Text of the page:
Come in out of the cold!

Atlanta Green Drinks, a networking group for people interested in environmental issues, is having their first mixer of the year tonight at Radial in Decatur. Atlanta green brewer SweetWater, has graciously donated beer for the event (muchas gracias) and you’re invited to bring your own bottle if you have a taste for other adult beverages, since Radial doesn’t have a liquor license. Even though they can’t serve alcohol, Radial will be cooking up some light apps for us and if you’ve ever eaten there, you know you are in for a treat. If you’ve never eaten there, well, it’s about time you did.

So come in out of the cold, earth lovers, and meet your peeps. We hope to see you there.

Viva Java Vino!

We heard about Java Vino from Phil Palmer, chief cook and bottle-washer (and owner) of Radial Cafe. As of a couple months ago, Java Vino is the exclusive coffee roaster for Radial and this is a good thing ’cause they surely have some fine coffee! Since Palmer is so intent on being green and buying from sustainable sources, it comes as no surprise that we found a story in all this, one suitable for the GGDG.

We dropped in at the coffee and wine shop, all unannounced of course, to speak with Steve Franklin who, along with his wife Heddy Kuhl, are the owners and operators of Java Vino. Steve was there and he was very busy, it being an especially good day for a cup of good coffee (the temperature was in the teens!) and the place was bustling.

Java Vino is a coffee and wine house located in the Poncey-Highlands neighborhood. They offeer a great selection of coffees and wines from around the world, as well as a scrumptious menu of freshly prepared sandwiches, soups, salads, and pastries. They have a number of vegetarian choices and they all looked great!  We had already eaten, darn it, so we didn’t get to sample the food, but we’ve always got room for coffee.

I just had to try their espresso (to me, that’s the measure of a coffee house – how well they do a straight shot of espresso) and I was not disappointed. It was delicious and strong without being sour or bitter.

Java Vino is truly a family-oriented venture. As stated earlier, Steve and Heddy are co-owners of the shop and roasting business. The house coffee comes from Heddy’s family’s farm (the Selva Negra Estate) in Nicaragua – a Fair Trade coffee, shade-grown using sustainable farming practices. In fact, the Selva Negra Estate won the Specialty Coffee Association’s Sustainability Award in 2007.The Kuhl family grows, harvests, processes, ships, roasts and brews the coffee for a true seed-to-cup experience. We are happy to report that Java Vino is also proud to be eco-friendly. They use biodegradable cups and all their to-go orders are packed with biodegradable forks, knives and spoons.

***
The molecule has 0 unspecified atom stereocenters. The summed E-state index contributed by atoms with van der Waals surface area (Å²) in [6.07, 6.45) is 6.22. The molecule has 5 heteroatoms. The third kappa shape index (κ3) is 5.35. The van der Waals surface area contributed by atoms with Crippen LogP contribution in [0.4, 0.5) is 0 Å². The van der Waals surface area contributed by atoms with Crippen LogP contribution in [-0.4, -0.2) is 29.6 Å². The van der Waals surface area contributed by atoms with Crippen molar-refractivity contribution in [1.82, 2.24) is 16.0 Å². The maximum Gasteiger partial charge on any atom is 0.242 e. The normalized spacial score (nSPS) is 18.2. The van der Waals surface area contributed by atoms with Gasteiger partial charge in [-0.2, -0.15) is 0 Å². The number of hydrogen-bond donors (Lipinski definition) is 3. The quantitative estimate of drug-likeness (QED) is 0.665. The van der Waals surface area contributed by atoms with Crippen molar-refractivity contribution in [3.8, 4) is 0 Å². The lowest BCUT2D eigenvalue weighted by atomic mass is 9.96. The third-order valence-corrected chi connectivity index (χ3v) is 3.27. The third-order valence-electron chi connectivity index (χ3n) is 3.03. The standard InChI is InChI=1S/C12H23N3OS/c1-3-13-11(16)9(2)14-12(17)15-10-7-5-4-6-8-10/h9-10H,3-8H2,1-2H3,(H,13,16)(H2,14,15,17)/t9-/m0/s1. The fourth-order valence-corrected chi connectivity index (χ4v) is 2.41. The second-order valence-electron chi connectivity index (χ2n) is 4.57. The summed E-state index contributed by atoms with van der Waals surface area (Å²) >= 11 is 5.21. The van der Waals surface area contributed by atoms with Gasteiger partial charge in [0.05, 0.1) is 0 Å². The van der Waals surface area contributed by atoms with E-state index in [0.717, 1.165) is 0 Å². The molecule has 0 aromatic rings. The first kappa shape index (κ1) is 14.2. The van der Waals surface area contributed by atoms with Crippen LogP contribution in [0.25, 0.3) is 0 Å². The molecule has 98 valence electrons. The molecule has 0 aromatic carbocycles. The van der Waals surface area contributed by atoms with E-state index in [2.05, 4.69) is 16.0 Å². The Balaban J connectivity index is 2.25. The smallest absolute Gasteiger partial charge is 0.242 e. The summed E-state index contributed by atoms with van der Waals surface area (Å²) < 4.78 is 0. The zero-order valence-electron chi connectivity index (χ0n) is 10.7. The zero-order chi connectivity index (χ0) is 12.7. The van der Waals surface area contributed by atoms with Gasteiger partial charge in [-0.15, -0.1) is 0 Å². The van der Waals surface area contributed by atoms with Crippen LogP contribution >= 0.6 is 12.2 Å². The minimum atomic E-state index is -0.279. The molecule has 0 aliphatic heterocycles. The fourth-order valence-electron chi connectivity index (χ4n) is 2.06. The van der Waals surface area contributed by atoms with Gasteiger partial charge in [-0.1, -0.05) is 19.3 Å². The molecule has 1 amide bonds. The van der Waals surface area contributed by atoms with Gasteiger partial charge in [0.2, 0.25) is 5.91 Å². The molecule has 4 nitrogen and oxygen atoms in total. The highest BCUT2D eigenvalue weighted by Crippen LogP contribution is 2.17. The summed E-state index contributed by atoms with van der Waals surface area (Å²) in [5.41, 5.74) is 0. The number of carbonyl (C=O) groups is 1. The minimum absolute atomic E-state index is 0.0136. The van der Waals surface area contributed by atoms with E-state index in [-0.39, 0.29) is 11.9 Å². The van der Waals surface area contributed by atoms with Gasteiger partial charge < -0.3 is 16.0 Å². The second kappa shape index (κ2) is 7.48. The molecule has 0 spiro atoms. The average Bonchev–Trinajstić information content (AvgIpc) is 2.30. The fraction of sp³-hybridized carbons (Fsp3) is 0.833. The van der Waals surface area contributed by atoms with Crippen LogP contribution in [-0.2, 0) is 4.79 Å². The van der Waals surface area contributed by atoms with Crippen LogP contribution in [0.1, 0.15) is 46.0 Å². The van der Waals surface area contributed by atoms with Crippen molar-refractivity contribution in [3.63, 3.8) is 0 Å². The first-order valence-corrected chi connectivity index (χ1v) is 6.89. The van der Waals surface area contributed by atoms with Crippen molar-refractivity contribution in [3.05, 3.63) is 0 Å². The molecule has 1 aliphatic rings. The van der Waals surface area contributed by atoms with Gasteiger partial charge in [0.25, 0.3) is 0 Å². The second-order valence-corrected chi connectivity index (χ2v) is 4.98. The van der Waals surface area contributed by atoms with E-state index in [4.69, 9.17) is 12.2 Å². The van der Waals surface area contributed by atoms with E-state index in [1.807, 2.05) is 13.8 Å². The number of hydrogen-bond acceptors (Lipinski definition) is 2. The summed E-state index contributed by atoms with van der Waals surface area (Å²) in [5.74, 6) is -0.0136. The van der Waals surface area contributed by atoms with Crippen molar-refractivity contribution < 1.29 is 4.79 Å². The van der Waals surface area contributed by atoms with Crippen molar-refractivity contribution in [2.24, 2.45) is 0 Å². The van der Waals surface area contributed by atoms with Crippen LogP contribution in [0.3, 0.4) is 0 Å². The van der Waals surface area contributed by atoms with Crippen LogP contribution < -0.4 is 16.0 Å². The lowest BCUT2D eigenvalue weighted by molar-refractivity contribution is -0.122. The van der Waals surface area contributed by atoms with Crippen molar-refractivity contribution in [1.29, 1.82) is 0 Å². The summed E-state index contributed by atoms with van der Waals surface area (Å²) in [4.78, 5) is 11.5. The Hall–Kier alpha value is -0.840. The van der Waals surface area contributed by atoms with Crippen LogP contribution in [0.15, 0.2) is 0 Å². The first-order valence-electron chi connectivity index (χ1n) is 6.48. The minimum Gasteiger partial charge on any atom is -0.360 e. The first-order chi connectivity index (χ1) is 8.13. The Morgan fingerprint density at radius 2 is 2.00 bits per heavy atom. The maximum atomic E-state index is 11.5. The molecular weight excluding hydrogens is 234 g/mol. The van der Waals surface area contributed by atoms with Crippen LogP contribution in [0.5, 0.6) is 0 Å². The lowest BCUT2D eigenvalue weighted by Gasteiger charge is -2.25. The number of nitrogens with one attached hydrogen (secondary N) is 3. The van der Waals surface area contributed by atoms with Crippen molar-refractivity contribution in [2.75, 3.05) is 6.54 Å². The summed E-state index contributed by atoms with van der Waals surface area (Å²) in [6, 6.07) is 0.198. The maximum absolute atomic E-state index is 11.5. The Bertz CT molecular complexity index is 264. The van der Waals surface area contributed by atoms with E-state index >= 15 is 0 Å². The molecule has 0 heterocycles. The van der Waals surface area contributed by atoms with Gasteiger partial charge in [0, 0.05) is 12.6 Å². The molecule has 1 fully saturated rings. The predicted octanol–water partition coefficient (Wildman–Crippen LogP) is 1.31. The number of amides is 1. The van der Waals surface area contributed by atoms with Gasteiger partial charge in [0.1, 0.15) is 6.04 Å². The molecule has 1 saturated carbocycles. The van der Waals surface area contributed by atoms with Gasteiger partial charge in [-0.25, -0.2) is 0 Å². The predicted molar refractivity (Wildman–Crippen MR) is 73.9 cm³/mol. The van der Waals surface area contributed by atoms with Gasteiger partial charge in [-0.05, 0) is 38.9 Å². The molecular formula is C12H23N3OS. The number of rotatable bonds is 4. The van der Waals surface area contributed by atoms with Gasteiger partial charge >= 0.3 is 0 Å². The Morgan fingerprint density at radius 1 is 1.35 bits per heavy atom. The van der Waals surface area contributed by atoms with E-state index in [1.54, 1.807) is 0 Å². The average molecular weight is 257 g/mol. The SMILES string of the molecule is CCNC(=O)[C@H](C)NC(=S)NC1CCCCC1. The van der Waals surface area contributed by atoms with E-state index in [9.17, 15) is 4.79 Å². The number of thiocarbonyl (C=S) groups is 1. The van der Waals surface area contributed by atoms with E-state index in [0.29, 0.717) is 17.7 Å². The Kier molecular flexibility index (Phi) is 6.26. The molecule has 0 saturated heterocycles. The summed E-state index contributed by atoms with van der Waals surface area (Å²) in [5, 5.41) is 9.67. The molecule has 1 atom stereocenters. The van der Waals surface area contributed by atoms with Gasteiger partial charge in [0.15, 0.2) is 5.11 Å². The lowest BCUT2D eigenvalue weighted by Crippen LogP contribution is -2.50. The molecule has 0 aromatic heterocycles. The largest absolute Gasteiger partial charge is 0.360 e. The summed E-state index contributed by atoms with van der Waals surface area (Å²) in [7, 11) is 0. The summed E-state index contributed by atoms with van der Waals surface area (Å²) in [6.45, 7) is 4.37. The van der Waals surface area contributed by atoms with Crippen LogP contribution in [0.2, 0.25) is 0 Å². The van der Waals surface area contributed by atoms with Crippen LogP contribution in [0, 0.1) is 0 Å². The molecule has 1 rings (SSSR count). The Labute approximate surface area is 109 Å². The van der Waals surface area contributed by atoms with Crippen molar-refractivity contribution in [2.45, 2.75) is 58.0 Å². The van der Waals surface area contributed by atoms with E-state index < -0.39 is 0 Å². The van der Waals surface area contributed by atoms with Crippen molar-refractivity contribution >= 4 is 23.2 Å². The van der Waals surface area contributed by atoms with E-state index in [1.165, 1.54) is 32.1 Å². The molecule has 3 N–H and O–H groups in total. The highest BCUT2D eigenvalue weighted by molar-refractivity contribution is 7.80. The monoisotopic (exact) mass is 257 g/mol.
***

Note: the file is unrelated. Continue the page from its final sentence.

Java Vino has a very interesting (and commendable) refill policy. If you want a refill on your coffee, it’ll cost you $0.50. That $0.50 doesn’t go to the store, however; it goes to charity. The charities rotate every few months to spread the goodness around.

Java Vino seems to be doing a lot of things right, and doing a lot of right things. Check ’em out next time you’re in Poncey-Highlands. We hope you enjoy them as much as we did.

Passionate Duo – Park’s Edge offers Great Food and Warm Hospitality

Wow, what a dinner experience we had at Park’s Edge, a tony Inman Park restaurant and bar. Tuesday Night Dinner Group (Larry, Kathy, Linda, Karen and I) walked into the very friendly and open arms of owner Richard N. Wadlington, Jr.  After a short while, Chef Jorge I. Pacheco came out and spent a fair amount of time chatting with us too. It felt like they had personally invited us over for dinner and were cooking up something special for us alone. Given that Atlanta is in the worse recession in recent history it’s amazing that  Park’s Edge just recently celebrated its one year anniversary. The quality of the food and the hospitality feels like a harbor in the economic storm.

Ooh la la – the food.  Chef Pacheco is from Mexico City and Mr. Wadlington is from Los Angeles. As a result, the food has a clean California style with innovative and bold Mexican flavors. For an appetizer we shared an order of Avocado Eggrolls, a crispy eggroll crust filled with avocado and sun dried tomatoes and a walnut tamarind sauce. The Baby Spinach Salad was perfect with blackberries, goat cheese, roasted pistachios and just lightly dressed with a raspberry vinaigrette. For the entrées, Kathy and Larry were very happy with their Pan-Seared Tofu Stir-Fry with veggies and soba noodles in a citrus soy sauce. The rest of us had the Sesame Grilled Salmon with ginger sticky rice, strawberry red onion ragu and green curry beurre blanc.  Just writing that makes my mouth water all over again, but I do need to use my bowflex max trainer m7 review to work off the meal though.

We were all so happy and cheerful that we almost forgot to ask Richard and Jorge about their green practices. They were very excited to share with us that they buy as much local, fresh and seasonal food they can at the Forest Park and Decatur farmers’ markets. They made Kathy really happy when they said they recycle all their glass and paper and all to-go containers are recyclable paper.